There is mounting excitement over the revealing of a sealed ancient text that is likely to contain parts of an early version of the New Testament. The mysterious Christian manuscript known as M.910 will be will be viewed using an X-ray scanner; the pages of the ancient text are so fragile that researchers have been reluctant to risk touching them.
University of Kentucky computer scientist Dr. Brent Seales has developed software that can model the surface of a contorted piece of papyrus or parchment from X-ray data and then derive readable text by assigning letters to their proper surface.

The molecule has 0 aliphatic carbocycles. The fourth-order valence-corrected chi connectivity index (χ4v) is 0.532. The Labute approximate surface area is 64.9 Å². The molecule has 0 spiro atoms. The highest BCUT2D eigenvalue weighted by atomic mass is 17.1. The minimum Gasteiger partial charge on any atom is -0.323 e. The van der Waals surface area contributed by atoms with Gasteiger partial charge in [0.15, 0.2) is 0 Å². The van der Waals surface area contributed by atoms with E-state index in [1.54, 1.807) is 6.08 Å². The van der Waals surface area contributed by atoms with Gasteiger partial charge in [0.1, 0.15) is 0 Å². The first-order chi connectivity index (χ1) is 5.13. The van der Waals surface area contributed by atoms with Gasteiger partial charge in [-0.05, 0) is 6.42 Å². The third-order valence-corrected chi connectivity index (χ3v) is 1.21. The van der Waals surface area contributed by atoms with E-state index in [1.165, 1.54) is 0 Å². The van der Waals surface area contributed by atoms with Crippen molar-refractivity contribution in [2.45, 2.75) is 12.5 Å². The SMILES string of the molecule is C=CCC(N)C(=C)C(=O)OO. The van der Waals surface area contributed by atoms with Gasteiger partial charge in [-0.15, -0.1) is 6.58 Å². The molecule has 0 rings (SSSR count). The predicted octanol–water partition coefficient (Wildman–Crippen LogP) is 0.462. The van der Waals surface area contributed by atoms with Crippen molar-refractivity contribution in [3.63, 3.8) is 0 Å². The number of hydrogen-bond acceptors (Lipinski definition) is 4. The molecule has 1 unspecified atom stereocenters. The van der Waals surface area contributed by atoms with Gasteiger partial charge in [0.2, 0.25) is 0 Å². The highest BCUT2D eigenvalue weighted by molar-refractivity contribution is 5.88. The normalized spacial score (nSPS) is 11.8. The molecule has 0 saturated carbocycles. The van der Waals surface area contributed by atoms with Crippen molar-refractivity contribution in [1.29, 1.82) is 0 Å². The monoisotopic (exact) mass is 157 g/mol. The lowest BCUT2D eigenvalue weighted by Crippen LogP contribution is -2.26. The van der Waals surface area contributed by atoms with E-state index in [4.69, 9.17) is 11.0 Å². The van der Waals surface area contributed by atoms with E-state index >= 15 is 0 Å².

M.910 has been preserved at New York City's Morgan Library since the 1960s, with researchers spending years figuring out how they could view the document without damaging it. Morgan's lead book conservator, Maria L. Fredericks, has said that the text is not able to be transported from the library— she keeps a dish of bits that have fallen off the parched text since it arrived five decades ago.
The manuscript was written by Coptic monks in Egypt, possibly as early as the fourth century but more likely in the fifth or sixth, and it is believed to contain an early version of the Acts of the Apostles, the fifth book found in the New Testament.
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